Sakura Dungeon: Collect Shiny Things, Save The World
I don’t think it’s much of a secret that Sekai Project finances their “serious” localization projects with a constant stream of comparatively low-budget borderline-lewd visual novels, and as much as I would like to claim that I am above such base pandering I somehow own all of their “Sakura” games and only one of their serious games.
“Planetarian”, by the way, in case you were curious. I strongly recommend it if you want an absolutely beautiful story that will punch you in the gut just when you’re starting to think things might turn out all right, then just keeps punching.
But I digress.
Anyway, while the first SEVEN “Sakura” games were Visual Novels, Sakura Dungeon is an old-school-style dungeon crawler, with gridded corridors to map out and hidden doors and pit traps and spinners and teleporters and all of the sorts of things you would expect from the genre. You have a party of six characters, there’s a “front” and a “back” line to your party, you regularly retreat to an inn to recover and change your party… seriously, it’s a Wizardry game in all but name and art style.
The art style is, of course, probably what caught your eye in the first place, and I will make no excuses for it. It’s designed for guys who like improbably-proportioned monster girls in skimpy outfits.
Unlike the Wizardry games, you don’t actually create your party members. Rather, the game starts with you being woken from a magical slumber by a pesky adventurer who has decided to challenge you for, you know, justice and glory and all that. Did I mention you’re a Demon Lord? You’re a Demon Lord. Probably important. Anyway. You wake up, you don’t precisely know WHY you were in a magical slumber in the first place, you have juuuuuust enough energy available to you to survive the pesky adventurer attacking you and bind her in a magical contract, and then you need to send her down into your old dungeon to figure out just what has been going on over the last few hundred years. She can, in turn, capture the monsters in the dungeon and you can recruit them to your team, building up a party of bigger and badder monsters the deeper you go.
Wasn’t this the plot of Wizardry IV? Something like that, anyway. If Werdna’s goal had been to Catch Them All, as it were.
So, your begrudgingly-faithful minions wander around, beating up monsters, capturing monsters and slowly figuring out just what’s been going on. Eventually you regain enough strength to join them in the dungeon, which adds an extra strategic aspect – you’re one of the strongest party members, but if you die it’s Game Over and you’re reloading your last save.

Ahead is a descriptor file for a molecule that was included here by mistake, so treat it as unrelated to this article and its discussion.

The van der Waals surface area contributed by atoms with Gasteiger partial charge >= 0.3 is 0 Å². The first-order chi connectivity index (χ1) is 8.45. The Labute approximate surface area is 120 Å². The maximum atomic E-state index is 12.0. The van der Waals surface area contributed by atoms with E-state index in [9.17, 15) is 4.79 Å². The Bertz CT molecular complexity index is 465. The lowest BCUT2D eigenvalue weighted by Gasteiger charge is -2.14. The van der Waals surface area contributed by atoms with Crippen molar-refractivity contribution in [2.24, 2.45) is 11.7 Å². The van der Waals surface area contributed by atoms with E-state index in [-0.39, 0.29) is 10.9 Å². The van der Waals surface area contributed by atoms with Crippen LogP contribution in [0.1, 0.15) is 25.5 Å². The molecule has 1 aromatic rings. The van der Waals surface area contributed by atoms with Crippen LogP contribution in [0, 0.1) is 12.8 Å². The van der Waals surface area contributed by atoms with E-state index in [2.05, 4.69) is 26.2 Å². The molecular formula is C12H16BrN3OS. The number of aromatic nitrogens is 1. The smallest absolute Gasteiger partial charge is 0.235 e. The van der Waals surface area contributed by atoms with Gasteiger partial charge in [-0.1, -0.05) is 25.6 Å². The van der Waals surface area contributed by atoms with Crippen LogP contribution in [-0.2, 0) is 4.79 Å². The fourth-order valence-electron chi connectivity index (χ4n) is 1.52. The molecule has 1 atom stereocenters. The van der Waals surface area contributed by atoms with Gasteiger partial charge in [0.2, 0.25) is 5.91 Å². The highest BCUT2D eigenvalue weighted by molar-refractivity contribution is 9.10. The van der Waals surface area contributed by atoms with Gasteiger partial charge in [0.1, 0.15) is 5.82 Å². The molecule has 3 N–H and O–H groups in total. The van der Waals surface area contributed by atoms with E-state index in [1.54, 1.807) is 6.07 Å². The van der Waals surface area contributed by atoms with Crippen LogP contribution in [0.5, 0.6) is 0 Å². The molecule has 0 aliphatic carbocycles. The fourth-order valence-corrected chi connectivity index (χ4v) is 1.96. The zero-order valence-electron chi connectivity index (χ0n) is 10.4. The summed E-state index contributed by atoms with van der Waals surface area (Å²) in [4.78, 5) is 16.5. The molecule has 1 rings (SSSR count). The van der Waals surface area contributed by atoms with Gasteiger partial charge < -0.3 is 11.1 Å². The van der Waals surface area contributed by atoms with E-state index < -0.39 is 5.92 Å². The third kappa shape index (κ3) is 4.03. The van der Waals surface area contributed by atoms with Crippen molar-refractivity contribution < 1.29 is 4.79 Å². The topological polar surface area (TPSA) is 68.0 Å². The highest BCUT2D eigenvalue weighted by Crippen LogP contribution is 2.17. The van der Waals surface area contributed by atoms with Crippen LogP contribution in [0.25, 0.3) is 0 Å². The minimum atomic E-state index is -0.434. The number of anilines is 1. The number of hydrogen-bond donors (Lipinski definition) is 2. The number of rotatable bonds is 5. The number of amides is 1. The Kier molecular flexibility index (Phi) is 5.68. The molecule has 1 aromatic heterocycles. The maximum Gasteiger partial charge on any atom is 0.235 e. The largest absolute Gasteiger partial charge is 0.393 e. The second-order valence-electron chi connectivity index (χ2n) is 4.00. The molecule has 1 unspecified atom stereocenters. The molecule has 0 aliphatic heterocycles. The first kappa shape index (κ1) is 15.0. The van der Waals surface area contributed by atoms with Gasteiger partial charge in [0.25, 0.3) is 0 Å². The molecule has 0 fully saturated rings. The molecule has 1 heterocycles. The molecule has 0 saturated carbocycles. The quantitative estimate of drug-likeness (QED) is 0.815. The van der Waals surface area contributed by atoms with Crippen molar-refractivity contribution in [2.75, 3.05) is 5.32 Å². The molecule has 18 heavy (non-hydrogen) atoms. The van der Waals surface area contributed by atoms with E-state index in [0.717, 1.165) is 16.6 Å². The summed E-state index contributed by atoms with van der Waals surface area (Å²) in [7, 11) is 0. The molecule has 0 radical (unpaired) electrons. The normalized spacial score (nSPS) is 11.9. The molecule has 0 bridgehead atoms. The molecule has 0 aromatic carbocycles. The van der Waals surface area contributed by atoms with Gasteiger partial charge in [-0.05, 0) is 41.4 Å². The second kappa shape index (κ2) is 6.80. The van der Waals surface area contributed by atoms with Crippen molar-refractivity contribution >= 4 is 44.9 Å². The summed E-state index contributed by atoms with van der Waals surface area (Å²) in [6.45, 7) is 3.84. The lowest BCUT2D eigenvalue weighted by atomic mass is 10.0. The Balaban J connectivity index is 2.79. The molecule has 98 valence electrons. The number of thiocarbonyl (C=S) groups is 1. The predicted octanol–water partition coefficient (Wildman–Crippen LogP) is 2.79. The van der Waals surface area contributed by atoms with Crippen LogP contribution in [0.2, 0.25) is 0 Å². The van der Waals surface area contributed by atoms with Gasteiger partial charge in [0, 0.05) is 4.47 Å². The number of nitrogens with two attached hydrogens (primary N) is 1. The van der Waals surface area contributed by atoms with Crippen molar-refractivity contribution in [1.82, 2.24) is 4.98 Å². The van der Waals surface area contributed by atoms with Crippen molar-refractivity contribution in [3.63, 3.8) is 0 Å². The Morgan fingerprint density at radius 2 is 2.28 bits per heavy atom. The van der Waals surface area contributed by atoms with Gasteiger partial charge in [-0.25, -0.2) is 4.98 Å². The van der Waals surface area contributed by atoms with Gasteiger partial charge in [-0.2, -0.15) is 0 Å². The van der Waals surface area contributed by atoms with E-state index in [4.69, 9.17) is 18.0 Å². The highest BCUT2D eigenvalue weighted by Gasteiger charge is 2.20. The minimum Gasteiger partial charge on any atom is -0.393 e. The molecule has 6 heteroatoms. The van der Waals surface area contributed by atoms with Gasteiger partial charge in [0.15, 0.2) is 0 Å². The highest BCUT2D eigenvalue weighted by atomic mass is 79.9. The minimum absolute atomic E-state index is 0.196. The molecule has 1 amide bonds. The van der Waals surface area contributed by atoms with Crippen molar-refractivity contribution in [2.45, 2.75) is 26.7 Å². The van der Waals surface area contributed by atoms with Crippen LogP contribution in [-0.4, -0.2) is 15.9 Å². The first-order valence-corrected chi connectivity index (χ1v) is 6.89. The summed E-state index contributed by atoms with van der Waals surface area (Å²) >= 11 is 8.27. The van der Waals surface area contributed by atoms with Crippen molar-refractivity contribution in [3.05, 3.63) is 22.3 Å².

Unlike most “Sakura” games, which are short 2-3 hour affairs, Sakura Dungeon is a full-length game. It took me just about 20 hours to finish the main story and then level up enough to take out the optional dungeon and optional True Ultimate Big Bad , and it never felt like it was dragging. Occasionally you’ll need to pause and grind up a level or two, but there’s a fast-forward auto-battle option for combat that works pretty well when you’re just beating up on random dungeon trash. It’s not recommended for boss fights at all, though.
It’s also genuinely funny at times. There’s a lot of banter between your party members, and all of the monsters you capture have a personality that comes through whenever the whole party stops to talk about the boss they’re about to fight or about things that are happening in the dungeon. It doesn’t fall prey to the far-too-tempting trap of Building A Fantasy World, which is a refreshing change of pace after one-too-many Serious Business RPGs, but it gives you a little backstory on most of the characters and how they came to be where they are.
And, yes, there’s an awful lot of almost-nudity.
…I mean, just look at those completely naked walls. For shame!
So if you like dungeon crawlers and have no shame whatsoever, I give it an unqualified recommendation. It even comes in your choice of Mac, Linux or Windows versions!